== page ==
This entire tale type (ATU 879) involves a banter and prank war between a haughty prince and a clever princess, during which they eventually fall in love. In the case of this Puerto Rican version, a king challenges the girl to a game of riddles, and she embarrasses him with her quick replies and clever pranks. In the end, they fall in love and get married.

Violet (Italian folktale)

This story is another version of the type above. In this one, the girl initiates the feud, calling out "Good day, prince! I know more than you!" A prank war then ensues where they mutually manage to trick and embarrass each other. In the end, the prince yields, they conclude they are a good match, and get married. 

The story of Halaf (Bedouin folktale)

A chief leads a raid on a neighboring tribe, but when he tries to loot the guests' tent, the daughter of the attacked chief confronts him and shames him for his behavior. The attacker stops the raid, and is impressed with the girl (and she is too, with him), so he returns later in disguise to court her. She recognizes him, and the encounter almost ends in trouble - but then a third tribe attacks, and the suitor helps beat them back. Thus, he wins the girl's hand and the tribes reconcile.

The king's seven sons (Jewish folktale from Spain)

This is once again a tale that belongs to a larger type (ATU 884B). A princess, disguised as a man, goes to war on her father's behalf (hello, Mulan), and the enemy prince falls in love with her. He tries his best to acertain whether she is a man or a woman. His tests fail repeatedly, but in the end she reveals her identity, boasting that she was more clever than the prince. In love, the prince follows her home, and manages to win her hand.

(I blogged about another, Spanish Roma version of this tale type earlier.)

Do you have favorite romance stories that feature this trope?

Do you like the folktale versions?

Don't forget to leave a link in the comments so I can visit you back!

Thursday, April 4, 2024

D is for Dreamers (Romance Tropes in Folklore)

This year, my A to Z Blogging Challenge theme is Romance Tropes in Folklore! For each letter, I will pick a popular trope from romcom movies and romance novels, and see if I can find the same trope in folktales and legends. Because it's fun. Here we go.


THE TROPE

(Beautiful) Dreamer in this case refers to the trope where one person in a romantic couple falls asleep, and the other lovingly admires them. You know, in a totally romantic, non-creepy way.

THE FOLKLORE

This one had an immediate inspiration: Beauty and the Beast. But not the version most people are familiar with - rather, other variants of tale type ATU 425. In many stories of this type, the enchanted husband visits his wife at night in secret, and she never gets to see him in his true form (think Amor and Psyche). Eventually, she stays awake and lights a candle while her husband is asleep, so she can gaze at him and see how beautiful he really is. Usually, this ends badly, and the husband disappears; the heroine then has to go on a long quest to find him again. When she does, he is in an enchanted sleep, and she has to call (or sing) to him three nights in a row to wake him up.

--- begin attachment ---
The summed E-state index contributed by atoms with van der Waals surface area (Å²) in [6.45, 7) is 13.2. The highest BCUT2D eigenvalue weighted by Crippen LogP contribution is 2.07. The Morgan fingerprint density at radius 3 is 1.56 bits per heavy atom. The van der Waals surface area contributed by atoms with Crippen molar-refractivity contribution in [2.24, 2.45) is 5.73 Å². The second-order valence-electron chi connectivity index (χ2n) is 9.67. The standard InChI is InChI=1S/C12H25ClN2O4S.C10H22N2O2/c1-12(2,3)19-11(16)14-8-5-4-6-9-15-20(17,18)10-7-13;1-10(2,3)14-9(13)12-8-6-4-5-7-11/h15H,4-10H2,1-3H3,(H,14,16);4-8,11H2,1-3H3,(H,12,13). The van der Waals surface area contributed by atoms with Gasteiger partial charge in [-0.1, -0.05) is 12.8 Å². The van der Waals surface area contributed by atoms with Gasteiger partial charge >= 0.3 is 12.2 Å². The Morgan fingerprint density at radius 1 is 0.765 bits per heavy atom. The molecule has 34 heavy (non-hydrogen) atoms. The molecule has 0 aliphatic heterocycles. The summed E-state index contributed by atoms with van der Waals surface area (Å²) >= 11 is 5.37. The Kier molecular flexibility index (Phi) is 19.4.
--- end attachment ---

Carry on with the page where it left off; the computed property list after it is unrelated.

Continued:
THE STORIES

Wolf of the Greenwood (American folktale)

This tale was collected in 1914 in upstate New York. It starts with a woman who has a "witch chair", which she uses to catch suitors for her three daughters. The youngest marries a handsome stranger, and they live happily for a while. However, a young woman, jealous of their marriage, curses the husband to roam the Rocky Mountains as a wolf during the day, and only return home at night. Even so, the couple eventually has three children. This makes the witch even more jealous, and she sends a dog to abduct the babies and hide them.
The wife sets out to undo the curse on her husband and save her children. She makes her way to the witch's mountain, and exchanges various gifts for spending three nights in her husband's room. The witch makes the man drink a sleeping potion, so no matter how the wife calls to him, he doesn't wake up. On the third day, however, she sneaks out into the woods and gives her wolf-husband a sponge, which he uses to soak up the potion so he can stay awake. The enchantment is thus broken, and they can reunite their family.

The bull prince (Folktale from the Dominican Republic)

I love this version of the tale because, once again, the lovers know each other before the marriage. Here, a prince is cursed into a half-bull, half-man monster for not marrying a witch. A princess he loved volunteers to marry him anyway, and follows him into the wilderness. She lights a candle to look at him at night, wondering how to break his curse - but a drop of wax falls on him and burns him, and he disappears, crying out that she won't find him until she wears out a pair of iron shoes. She does, going on a long journey, and finally finds him in the Land of Gold. She trades three gifts for three nights in his room, but (just as in the story above) on the first two, she can't wake her husband up. She succeeds on the last night, breaking his enchantment, and they can live happily ever after.

Dalim Kumar (Folktale from Bengal)

Due to a curse, the prince Dalim Kumar is dead during the day, and alive at night. No one knows te secret except for his best friend, and a girl who wanders into his mausoleum and falls in love with him. For years, Dalim Kumar lives and dies every day, and his wife watches over him until the sun sets. Finally his wife decides to break the curse. She comes up with a genius plan to visit the evil queen who's dursed Dalim Kumar, and steals the necklace that can bring him back to life for good.

Do you have favorite romance stories that feature this trope?